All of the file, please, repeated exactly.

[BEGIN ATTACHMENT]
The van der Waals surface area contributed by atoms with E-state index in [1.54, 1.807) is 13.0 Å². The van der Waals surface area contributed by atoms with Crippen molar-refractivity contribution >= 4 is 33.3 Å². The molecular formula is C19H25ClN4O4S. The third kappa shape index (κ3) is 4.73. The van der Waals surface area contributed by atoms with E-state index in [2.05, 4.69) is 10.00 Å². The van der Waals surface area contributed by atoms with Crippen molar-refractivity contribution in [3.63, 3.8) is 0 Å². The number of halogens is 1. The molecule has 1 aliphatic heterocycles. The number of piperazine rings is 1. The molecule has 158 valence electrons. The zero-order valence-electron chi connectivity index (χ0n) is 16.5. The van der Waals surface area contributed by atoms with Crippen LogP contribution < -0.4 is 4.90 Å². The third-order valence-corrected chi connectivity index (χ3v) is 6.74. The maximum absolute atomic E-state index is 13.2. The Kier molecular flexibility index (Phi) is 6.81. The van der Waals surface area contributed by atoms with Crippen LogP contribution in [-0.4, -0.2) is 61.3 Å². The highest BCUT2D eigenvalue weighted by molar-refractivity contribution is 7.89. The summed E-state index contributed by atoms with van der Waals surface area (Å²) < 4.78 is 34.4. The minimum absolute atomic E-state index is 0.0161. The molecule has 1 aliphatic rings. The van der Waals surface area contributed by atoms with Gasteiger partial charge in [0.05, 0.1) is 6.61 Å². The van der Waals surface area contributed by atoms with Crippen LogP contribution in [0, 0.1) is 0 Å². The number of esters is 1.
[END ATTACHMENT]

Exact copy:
The van der Waals surface area contributed by atoms with E-state index in [1.54, 1.807) is 13.0 Å². The van der Waals surface area contributed by atoms with Crippen molar-refractivity contribution >= 4 is 33.3 Å². The molecular formula is C19H25ClN4O4S. The third kappa shape index (κ3) is 4.73. The van der Waals surface area contributed by atoms with E-state index in [2.05, 4.69) is 10.00 Å². The van der Waals surface area contributed by atoms with Crippen molar-refractivity contribution in [3.63, 3.8) is 0 Å². The number of halogens is 1. The molecule has 1 aliphatic heterocycles. The number of piperazine rings is 1. The molecule has 158 valence electrons. The zero-order valence-electron chi connectivity index (χ0n) is 16.5. The van der Waals surface area contributed by atoms with Crippen LogP contribution < -0.4 is 4.90 Å². The third-order valence-corrected chi connectivity index (χ3v) is 6.74. The maximum absolute atomic E-state index is 13.2. The Kier molecular flexibility index (Phi) is 6.81. The van der Waals surface area contributed by atoms with Crippen LogP contribution in [-0.4, -0.2) is 61.3 Å². The highest BCUT2D eigenvalue weighted by molar-refractivity contribution is 7.89. The summed E-state index contributed by atoms with van der Waals surface area (Å²) < 4.78 is 34.4. The minimum absolute atomic E-state index is 0.0161. The molecule has 1 aliphatic rings. The van der Waals surface area contributed by atoms with Gasteiger partial charge in [0.05, 0.1) is 6.61 Å². The van der Waals surface area contributed by atoms with Crippen LogP contribution in [0, 0.1) is 0 Å². The number of esters is 1.